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Subspecialties Microbiology and immunology, Biochemistry and molecular biology

In Other News… Infectious Disease

Credit: Mycobacterium Tuberculosis Bacteria, the Cause of TB by NIAID / CC BY

Cyto’ the storm

To learn more about the pathogenesis of sepsis, a team has decoded “the cytokine cacophony in sepsis into a pairwise cytokine message capturing the gene, cell and tissue responses of the host to the disease.” Specifically, to understand which molecules controlled organ states in sepsis, the researchers looked at organ gene expression of 6 single recombinant cytokines and 15 pairs of recombinant cytokines. “Strikingly, we find that the pairwise effects of tumor necrosis factor plus interleukin (IL)-18, interferon-gamma or IL-1β suffice to mirror the impact of sepsis across tissues,” write the authors.

The fungus among us

New work has revealed insights into how Aspergillus fumigatus – a fungus that causes infection in thousands of people annually – produces mycotoxin gliotoxin, one of its key metabolites (PMID: 38167253). The team found that the fungus has to attenuate its production of gliotoxin to not negatively affect itself.  They also observed that Mitogen-Activated Protein kinase MpkA is crucial for this balance between production and self-preservation. Özgür Bayram, from the international research team, commented, “The newfound knowledge might lay the foundation for a treatment targeting aspergillus infections in patients. Such a breakthrough could have profound implications for individuals undergoing cancer treatments, organ transplants, those with cystic fibrosis, and those managing chronic obstructive pulmonary disease.”

Sitting in the sidelines

New research published in Science Advances  has uncovered a mechanism that explains how Mycobacterium tuberculosis (Mtb) is able to lay dormant in the human body for years (PMID: 38091389). The team engineered a version of Mtb without a particular gene that helps the bacteria survive  IscS – and found dramatically reduced virulence in mouse models. The team believe that the IscS gene operates the SUF operon and, when both are depleted, the virulence of Mtb is significantly reduced. The findings could inform future anti-tuberculosis drug development.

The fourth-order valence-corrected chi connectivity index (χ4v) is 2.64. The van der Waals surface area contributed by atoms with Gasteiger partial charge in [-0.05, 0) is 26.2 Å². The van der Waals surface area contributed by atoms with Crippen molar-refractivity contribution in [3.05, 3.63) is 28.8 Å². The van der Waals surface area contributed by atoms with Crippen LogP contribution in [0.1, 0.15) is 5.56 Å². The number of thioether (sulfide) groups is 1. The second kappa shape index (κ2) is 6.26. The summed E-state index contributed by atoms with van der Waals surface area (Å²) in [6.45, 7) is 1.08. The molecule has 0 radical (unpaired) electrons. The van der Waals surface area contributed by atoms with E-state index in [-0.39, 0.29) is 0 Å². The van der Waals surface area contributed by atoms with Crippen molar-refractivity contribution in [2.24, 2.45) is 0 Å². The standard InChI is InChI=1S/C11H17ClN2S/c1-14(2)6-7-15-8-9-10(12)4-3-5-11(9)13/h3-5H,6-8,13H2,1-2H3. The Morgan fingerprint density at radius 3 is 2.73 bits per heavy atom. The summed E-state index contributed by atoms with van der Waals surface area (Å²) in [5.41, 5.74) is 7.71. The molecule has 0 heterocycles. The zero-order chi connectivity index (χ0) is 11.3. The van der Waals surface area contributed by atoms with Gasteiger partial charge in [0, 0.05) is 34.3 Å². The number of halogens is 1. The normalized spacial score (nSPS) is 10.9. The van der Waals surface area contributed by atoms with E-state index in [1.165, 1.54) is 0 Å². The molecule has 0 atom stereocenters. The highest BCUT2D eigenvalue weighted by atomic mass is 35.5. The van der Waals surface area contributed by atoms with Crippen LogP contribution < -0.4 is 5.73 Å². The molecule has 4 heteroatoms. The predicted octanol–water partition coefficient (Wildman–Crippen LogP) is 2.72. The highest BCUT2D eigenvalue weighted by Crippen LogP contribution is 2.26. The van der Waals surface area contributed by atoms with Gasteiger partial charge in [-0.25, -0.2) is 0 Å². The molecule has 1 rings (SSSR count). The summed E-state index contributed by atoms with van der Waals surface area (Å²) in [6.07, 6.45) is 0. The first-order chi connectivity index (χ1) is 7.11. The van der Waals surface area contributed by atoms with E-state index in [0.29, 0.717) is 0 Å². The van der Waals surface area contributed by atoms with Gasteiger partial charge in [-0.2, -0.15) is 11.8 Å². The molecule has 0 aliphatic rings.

Some (don’t) like it hot

Mosquitoes are a globally significant vector for a number of infectious diseases, but models to forecast transmission often assume that their behaviour is similar across populations. A new paper has revealed that heat tolerance is much higher in larvae than in adults, and that tolerance also varies depending on local climate. The annual precipitation of a given area particularly affects the vectors’ tolerance to heat, with greater tolerance observed in wetter regions. This is thought to be due to reduced desiccation of the insects in humid areas.

This time for Africa

New One Health network establishes importance of tackling neglected tropical disease across African continent (PMID: 38172632).

Class of their own

Newly-discovered antibody class capable of neutralising a number of influenza viruses shows potential for vaccine development (PMID: 38127922).

GI No!

Researchers explore how troublesome pathology of GI tract infections can lead to actionable diagnoses (PMID: 37863566).

Bacteria bonanza

The University of Basel discovers over 30 species of novel bacteria in patient samples – many belonging to either Corynebacterium and Schaalia genera (PMID: 38178003).

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About the Author
George Francis Lee

Deputy Editor, The Pathologist

Interested in how disease interacts with our world. Writing stories covering subjects like politics, society, and climate change.

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